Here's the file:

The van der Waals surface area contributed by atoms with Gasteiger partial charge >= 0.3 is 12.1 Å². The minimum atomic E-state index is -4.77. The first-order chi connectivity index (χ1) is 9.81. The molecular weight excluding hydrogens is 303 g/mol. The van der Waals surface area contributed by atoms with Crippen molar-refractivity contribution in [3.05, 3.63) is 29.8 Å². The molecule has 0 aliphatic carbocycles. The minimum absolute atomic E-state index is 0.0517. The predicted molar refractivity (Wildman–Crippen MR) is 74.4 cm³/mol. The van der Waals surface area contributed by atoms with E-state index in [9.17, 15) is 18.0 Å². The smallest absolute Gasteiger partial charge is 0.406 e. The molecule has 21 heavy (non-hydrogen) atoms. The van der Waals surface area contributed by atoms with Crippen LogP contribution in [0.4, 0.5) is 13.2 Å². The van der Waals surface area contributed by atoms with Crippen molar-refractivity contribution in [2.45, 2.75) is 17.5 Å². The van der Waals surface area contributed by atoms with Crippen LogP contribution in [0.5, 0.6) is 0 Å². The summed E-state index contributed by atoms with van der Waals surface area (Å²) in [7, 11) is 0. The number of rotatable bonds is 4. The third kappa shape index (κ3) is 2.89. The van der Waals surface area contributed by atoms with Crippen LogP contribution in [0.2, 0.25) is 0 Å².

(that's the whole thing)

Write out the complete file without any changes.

The van der Waals surface area contributed by atoms with Gasteiger partial charge >= 0.3 is 12.1 Å². The minimum atomic E-state index is -4.77. The first-order chi connectivity index (χ1) is 9.81. The molecular weight excluding hydrogens is 303 g/mol. The van der Waals surface area contributed by atoms with Crippen molar-refractivity contribution in [3.05, 3.63) is 29.8 Å². The molecule has 0 aliphatic carbocycles. The minimum absolute atomic E-state index is 0.0517. The predicted molar refractivity (Wildman–Crippen MR) is 74.4 cm³/mol. The van der Waals surface area contributed by atoms with E-state index in [9.17, 15) is 18.0 Å². The smallest absolute Gasteiger partial charge is 0.406 e. The molecule has 21 heavy (non-hydrogen) atoms. The van der Waals surface area contributed by atoms with Crippen LogP contribution in [0.4, 0.5) is 13.2 Å². The van der Waals surface area contributed by atoms with Crippen molar-refractivity contribution in [2.45, 2.75) is 17.5 Å². The van der Waals surface area contributed by atoms with Crippen LogP contribution in [0.5, 0.6) is 0 Å². The summed E-state index contributed by atoms with van der Waals surface area (Å²) in [7, 11) is 0. The number of rotatable bonds is 4. The third kappa shape index (κ3) is 2.89. The van der Waals surface area contributed by atoms with Crippen LogP contribution in [0.2, 0.25) is 0 Å².